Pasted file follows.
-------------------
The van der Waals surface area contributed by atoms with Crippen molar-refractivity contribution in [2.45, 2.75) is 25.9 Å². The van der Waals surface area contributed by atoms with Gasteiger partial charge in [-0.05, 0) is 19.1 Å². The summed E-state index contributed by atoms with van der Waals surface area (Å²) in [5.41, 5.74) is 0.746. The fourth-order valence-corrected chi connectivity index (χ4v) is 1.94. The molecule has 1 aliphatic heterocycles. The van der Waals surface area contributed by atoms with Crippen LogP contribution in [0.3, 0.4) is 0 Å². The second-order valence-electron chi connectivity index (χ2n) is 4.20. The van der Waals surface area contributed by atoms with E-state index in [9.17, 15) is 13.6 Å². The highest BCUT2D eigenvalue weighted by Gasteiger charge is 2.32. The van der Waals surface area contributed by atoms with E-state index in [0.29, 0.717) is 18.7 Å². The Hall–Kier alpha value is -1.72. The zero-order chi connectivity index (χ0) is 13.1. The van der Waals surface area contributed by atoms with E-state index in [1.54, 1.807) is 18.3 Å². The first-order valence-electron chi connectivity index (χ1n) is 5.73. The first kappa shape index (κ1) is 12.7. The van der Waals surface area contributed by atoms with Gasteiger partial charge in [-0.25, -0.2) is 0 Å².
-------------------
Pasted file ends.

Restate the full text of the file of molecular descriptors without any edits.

The van der Waals surface area contributed by atoms with Crippen molar-refractivity contribution in [2.45, 2.75) is 25.9 Å². The van der Waals surface area contributed by atoms with Gasteiger partial charge in [-0.05, 0) is 19.1 Å². The summed E-state index contributed by atoms with van der Waals surface area (Å²) in [5.41, 5.74) is 0.746. The fourth-order valence-corrected chi connectivity index (χ4v) is 1.94. The molecule has 1 aliphatic heterocycles. The van der Waals surface area contributed by atoms with Crippen LogP contribution in [0.3, 0.4) is 0 Å². The second-order valence-electron chi connectivity index (χ2n) is 4.20. The van der Waals surface area contributed by atoms with E-state index in [9.17, 15) is 13.6 Å². The highest BCUT2D eigenvalue weighted by Gasteiger charge is 2.32. The van der Waals surface area contributed by atoms with E-state index in [0.29, 0.717) is 18.7 Å². The Hall–Kier alpha value is -1.72. The zero-order chi connectivity index (χ0) is 13.1. The van der Waals surface area contributed by atoms with E-state index in [1.54, 1.807) is 18.3 Å². The first-order valence-electron chi connectivity index (χ1n) is 5.73. The first kappa shape index (κ1) is 12.7. The van der Waals surface area contributed by atoms with Gasteiger partial charge in [-0.25, -0.2) is 0 Å².